Warren Buffet is making what he calls "an all-in wager on the economic future of the United States" with a $34bn (£21bn) offer for Burlington Northern Santa Fe (BNSF), the country's second highest-grossing freight railway company.
The bid – which includes $10bn-worth of debt – values BNSF at $44bn and is the biggest deal ever for Berkshire Hathaway, the investment company run by Mr Buffett, who has been dubbed the "Sage of Omaha" for his extraordinarily successful track record.
The rationale for the BNSF bid is that the future prosperity of the US depends on an efficient rail system, while at the same time the country must prosper for the railways to do well, Mr Buffett said yesterday.
"Berkshire's $34bn investment in BNSF is a huge bet on that company, chief executive Matt Rose and his team and the railroad industry," he said. "Most important of all, however, it's an all-in wager on the economic future of the United States. I love these bets."
The takeover bid comes after several years of stake-building that saw Berkshire Hathaway break through the 20 per cent mark earlier this year.
Under the terms offered yesterday, Mr Buffett's group will pay $100 per share in cash and stock for the 77.4 per cent of the company it does not already own – a 31 per cent premium on Tuesday's closing price.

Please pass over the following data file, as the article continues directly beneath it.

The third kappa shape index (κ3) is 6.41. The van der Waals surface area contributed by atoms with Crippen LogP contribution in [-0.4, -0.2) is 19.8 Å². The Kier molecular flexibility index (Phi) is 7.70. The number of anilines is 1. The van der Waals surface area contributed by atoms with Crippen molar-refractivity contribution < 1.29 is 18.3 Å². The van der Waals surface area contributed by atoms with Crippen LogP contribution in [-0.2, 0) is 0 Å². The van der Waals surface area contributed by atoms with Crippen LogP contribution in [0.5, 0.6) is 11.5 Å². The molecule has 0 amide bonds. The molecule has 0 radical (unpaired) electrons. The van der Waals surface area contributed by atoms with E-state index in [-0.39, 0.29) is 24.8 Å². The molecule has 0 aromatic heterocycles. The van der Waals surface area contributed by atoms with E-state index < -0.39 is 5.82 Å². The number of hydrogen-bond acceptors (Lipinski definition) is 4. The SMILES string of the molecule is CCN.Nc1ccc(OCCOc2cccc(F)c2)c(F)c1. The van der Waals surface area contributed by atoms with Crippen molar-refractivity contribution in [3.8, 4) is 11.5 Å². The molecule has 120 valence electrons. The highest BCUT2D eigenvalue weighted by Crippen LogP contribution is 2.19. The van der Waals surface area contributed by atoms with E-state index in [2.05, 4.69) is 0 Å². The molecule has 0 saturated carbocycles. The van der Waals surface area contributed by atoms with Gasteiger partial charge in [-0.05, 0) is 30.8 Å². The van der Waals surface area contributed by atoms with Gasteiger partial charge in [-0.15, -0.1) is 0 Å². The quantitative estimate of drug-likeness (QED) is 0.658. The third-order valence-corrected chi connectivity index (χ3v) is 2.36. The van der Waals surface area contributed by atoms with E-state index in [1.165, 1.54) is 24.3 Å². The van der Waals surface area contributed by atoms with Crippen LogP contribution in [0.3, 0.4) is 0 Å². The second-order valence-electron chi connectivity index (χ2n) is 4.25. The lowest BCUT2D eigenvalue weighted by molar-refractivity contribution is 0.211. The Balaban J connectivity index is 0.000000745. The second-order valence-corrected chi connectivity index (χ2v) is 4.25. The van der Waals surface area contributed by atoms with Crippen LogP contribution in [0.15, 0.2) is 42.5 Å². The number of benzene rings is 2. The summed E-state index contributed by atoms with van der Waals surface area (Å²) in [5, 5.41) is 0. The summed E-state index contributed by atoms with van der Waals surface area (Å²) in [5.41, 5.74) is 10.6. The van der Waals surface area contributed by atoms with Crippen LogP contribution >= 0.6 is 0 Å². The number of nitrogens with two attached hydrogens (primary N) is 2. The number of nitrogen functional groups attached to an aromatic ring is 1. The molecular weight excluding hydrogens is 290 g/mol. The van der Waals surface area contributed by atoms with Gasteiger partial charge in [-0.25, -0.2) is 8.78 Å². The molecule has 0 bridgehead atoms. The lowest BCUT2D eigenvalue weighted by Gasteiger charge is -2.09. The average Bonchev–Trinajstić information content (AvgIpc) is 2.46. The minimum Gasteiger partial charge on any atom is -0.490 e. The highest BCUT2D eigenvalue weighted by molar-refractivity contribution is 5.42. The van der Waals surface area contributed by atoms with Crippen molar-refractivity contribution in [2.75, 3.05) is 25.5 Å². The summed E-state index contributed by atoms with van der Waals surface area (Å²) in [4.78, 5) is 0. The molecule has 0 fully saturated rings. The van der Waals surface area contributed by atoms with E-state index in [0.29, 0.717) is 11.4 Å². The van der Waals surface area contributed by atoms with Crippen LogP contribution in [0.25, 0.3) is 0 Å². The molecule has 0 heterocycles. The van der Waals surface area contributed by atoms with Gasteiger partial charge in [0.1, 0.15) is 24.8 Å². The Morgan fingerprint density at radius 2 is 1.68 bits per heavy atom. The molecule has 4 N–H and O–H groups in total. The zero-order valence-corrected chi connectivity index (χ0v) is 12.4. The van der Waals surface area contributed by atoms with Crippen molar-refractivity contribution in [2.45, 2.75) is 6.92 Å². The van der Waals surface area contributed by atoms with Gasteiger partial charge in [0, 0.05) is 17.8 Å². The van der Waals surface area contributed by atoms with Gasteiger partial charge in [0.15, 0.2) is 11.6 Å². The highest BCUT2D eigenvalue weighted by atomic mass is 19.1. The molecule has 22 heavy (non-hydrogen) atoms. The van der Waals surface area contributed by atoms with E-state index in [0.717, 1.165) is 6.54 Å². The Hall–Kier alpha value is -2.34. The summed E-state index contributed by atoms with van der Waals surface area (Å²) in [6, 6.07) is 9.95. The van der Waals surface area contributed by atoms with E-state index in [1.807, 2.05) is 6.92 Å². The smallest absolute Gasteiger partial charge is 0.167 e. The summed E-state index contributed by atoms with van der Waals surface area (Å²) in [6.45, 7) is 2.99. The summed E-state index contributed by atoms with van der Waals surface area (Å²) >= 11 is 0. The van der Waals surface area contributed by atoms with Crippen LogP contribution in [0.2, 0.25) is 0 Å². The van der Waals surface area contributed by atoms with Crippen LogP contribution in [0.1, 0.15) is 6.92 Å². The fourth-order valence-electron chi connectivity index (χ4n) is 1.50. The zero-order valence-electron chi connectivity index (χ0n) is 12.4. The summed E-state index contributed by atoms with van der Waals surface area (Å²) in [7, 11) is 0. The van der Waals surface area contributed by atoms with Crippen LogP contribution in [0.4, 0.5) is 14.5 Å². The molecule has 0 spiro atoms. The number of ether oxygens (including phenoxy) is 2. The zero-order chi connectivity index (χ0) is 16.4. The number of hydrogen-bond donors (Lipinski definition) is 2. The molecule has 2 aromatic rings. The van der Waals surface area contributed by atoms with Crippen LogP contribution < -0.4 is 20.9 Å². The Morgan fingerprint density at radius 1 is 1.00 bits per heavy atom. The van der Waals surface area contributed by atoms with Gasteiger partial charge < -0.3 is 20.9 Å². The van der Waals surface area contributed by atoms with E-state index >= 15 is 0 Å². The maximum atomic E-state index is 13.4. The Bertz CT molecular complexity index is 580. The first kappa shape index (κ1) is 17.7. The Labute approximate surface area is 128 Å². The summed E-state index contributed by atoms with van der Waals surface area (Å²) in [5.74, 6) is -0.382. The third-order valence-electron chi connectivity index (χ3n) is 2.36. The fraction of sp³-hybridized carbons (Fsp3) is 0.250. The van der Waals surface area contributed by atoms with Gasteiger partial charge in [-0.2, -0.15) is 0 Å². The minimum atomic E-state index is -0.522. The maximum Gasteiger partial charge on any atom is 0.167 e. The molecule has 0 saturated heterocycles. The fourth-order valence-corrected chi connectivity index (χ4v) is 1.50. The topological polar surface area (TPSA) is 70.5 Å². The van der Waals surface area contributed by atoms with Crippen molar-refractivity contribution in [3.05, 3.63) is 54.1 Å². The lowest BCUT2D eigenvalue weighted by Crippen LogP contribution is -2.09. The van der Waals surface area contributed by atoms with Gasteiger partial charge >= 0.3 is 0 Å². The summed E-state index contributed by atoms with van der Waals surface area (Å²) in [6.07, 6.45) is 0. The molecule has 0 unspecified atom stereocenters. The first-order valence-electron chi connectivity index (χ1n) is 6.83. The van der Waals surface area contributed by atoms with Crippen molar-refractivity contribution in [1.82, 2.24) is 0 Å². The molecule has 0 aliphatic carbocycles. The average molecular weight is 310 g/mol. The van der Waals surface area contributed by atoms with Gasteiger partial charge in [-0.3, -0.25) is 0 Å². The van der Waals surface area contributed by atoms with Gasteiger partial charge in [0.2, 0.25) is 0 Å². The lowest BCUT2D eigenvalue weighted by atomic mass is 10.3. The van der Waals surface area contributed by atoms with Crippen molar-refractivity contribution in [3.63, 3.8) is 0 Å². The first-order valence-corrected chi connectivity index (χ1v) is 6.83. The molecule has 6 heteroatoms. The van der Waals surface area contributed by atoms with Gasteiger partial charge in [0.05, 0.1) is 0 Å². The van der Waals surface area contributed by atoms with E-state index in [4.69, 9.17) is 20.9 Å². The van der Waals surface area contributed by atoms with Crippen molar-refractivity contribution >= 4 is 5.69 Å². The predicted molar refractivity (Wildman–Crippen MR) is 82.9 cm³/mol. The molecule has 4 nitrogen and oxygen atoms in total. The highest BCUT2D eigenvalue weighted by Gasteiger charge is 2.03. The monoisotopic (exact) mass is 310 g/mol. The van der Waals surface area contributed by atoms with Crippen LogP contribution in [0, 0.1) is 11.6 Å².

Shareholders will receive 60 per cent of the payment in cash and the remaining slug in Berkshire Hathaway shares, which were trading at $99,780 each yesterday afternoon. The plan also includes a "collar" arrangement under which the number of Berkshire shares will vary if the price fluctuates beyond a band from $80,000 to $120,000.
The deal needs to be approved by both two-thirds of BNSF's non-Berkshire shareholders and a Department of Justice review, but is expected to be signed in early 2010.
Mr Rose, the BNSF chairman and chief executive, said the company is "thrilled" to have the opportunity and that the transaction offers compelling value for shareholders. "We admire Warren's leadership philosophy supporting long-term investment that will allow BNSF to focus on future needs of our railroad, our customers and the US transportation infrastructure," Mr Rose said.
BNSF is one of the oldest US railway companies. It was founded in Texas in 1839 and now, after absorbing some 390 different railway lines, covers 32,000 miles of track and runs 220,000 freight cars.